Today is Tuesday, and unfortunately, this means that I went all week at Canadians without writing another blog. I am sure that everyone really missed hearing about my days, so I will recap: shoot, write, shoot, write, shoot and write at the same time, run to mixed zone, record quotes, run back upstairs, shoot, transcribe quotes, shoot, write, shoot, realize that I’ve been hungry for 5 hours at least, eat a handful of nuts, shoot and write, write, write, fall asleep writing. Repeat. Somewhere in there, I usually found someone I hadn’t seen in months, so I said hello and promised to catch up later in the week, and that mostly didn’t happen. The schedule at Canadians is grueling, let me tell you, and it’s worse when the event is on the East Coast, because late nights are better for nationwide television broadcasts.

I’m not complaining, though. Well, I have a few complaints about the schedule, but that’s a topic for another time. I can’t complain about the amount of work, because I consider myself lucky to be in the position of photographing and writing about the athletes at Canadians. When Moncton was announced as the host, I was worried that I would have to skip this year. I understand Skate Canada’s reasoning for moving to smaller venues, but the cost of getting to those smaller venues can be overwhelming.Fortunately, I was able to pick up some extra freelance work just before I needed to buy a plane ticket, and plans started to fall into place.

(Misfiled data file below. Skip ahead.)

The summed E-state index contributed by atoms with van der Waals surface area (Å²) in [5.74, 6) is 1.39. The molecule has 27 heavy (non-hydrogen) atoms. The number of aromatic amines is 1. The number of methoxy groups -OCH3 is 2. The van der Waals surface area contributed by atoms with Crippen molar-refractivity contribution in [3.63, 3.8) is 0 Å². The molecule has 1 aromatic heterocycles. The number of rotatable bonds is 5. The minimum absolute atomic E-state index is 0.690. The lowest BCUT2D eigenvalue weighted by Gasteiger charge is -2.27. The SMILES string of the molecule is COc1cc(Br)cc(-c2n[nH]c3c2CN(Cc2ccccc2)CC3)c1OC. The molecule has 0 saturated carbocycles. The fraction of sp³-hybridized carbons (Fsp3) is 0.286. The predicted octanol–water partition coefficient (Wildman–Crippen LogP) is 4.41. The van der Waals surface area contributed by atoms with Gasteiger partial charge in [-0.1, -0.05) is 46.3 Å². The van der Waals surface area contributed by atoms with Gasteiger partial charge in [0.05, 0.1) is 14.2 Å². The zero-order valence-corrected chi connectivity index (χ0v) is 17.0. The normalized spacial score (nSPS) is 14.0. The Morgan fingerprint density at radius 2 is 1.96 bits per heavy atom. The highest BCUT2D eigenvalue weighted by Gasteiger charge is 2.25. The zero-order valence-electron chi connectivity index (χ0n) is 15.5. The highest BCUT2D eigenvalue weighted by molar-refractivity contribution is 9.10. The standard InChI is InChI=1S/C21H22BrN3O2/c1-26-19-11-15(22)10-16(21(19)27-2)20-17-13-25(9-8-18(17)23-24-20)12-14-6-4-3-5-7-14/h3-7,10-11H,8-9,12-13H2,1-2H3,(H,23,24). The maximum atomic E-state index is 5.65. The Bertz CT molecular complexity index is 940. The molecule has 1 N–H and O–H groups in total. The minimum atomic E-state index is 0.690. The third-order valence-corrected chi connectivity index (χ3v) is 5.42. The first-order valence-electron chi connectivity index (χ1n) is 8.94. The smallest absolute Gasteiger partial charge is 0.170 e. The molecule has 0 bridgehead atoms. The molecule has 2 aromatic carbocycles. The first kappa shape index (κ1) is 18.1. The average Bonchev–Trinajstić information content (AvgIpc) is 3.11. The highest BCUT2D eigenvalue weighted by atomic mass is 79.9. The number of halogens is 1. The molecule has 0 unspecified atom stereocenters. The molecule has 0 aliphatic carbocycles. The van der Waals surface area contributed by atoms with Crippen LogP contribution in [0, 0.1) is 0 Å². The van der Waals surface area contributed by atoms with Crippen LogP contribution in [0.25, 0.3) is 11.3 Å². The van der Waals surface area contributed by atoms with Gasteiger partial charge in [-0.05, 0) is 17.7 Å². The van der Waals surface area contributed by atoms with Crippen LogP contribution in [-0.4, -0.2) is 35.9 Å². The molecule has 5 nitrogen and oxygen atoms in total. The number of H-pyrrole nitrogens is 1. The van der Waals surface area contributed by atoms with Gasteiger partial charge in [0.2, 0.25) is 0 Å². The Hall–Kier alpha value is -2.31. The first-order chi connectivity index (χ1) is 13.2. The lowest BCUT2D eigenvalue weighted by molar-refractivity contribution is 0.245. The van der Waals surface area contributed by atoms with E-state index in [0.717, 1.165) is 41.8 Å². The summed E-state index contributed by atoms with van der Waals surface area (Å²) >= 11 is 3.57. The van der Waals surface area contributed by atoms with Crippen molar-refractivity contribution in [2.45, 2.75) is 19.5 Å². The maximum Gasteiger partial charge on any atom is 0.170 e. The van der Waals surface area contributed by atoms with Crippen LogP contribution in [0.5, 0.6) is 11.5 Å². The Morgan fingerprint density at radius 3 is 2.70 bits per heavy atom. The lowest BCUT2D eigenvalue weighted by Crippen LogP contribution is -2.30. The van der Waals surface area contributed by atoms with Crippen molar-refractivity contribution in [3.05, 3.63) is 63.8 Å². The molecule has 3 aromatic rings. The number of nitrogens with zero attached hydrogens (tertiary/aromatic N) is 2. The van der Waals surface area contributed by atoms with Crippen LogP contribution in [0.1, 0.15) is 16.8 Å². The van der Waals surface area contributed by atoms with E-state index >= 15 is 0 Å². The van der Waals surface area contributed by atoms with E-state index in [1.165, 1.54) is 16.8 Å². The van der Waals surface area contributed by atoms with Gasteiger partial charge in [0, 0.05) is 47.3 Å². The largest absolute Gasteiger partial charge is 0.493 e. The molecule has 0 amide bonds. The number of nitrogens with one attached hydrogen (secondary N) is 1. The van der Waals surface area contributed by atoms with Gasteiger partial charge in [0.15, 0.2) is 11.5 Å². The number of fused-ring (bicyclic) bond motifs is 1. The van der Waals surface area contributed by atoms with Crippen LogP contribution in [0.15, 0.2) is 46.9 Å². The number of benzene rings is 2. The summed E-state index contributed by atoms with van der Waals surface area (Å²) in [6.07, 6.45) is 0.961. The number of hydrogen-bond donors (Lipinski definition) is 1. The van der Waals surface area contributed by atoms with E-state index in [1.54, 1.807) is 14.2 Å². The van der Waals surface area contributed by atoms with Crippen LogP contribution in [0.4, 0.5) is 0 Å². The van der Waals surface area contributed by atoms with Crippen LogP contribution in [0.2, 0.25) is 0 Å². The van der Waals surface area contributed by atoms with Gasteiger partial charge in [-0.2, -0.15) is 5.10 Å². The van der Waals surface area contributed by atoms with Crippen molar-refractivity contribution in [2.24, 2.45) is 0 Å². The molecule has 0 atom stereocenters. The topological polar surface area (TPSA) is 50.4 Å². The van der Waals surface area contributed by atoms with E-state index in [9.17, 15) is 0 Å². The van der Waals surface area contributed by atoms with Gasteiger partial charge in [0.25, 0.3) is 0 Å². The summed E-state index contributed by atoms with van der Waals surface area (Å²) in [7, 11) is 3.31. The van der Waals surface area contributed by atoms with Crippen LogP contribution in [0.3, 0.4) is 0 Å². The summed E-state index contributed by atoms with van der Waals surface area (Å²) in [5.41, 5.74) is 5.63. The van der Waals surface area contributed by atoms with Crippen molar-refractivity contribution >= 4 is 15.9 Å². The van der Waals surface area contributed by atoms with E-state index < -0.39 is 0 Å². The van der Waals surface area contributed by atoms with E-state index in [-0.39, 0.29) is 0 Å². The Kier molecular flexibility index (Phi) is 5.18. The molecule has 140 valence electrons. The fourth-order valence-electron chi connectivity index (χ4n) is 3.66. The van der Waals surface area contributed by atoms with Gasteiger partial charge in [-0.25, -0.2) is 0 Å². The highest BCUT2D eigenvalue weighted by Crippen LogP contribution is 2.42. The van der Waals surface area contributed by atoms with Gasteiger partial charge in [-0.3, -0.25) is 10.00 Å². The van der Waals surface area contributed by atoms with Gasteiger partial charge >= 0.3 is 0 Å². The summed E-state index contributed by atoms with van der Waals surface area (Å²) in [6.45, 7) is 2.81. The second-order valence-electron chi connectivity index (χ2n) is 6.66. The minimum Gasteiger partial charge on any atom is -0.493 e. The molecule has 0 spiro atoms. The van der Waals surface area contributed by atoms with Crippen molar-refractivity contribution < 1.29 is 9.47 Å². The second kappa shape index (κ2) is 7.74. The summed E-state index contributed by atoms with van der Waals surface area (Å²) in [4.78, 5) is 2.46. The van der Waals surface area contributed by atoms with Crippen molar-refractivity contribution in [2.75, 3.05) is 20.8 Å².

It always takes me a few days to decompress after Canadians, because the action is non-stop and the pace is overwhelming. In this year’s case, I decompressed yesterday by sleeping for about 15 of the first 18 hours that I spent at home. And I’m still tired!

I photographed and wrote about all of the events for Golden Skate, and while I enjoy and respect any athlete who has the courage to perform under the pressure of Nationals, of course dance is the closest to my heart. And dance started this week with the novices, who never fail to make me smile.

I love the unpredictability of the novice event, the way that some teams always show up and skate like they have nothing to lose, the way the expected standings can shift in an instant. I have followed the Canadian novices pretty closely this season, but even I had no idea that Lauren Collins & Danny Seymour could win the title, and neither did they! Their surprise in the kiss & cry (when they only knew that they were at least 3rd!) is one of the lasting moments from the week for me. Afterwards, Aaron Chapplain told me that he was the one who got to tell Danny that he’d actually won, and I wish I could have been in two places at once, so I could have photographed that moment, too.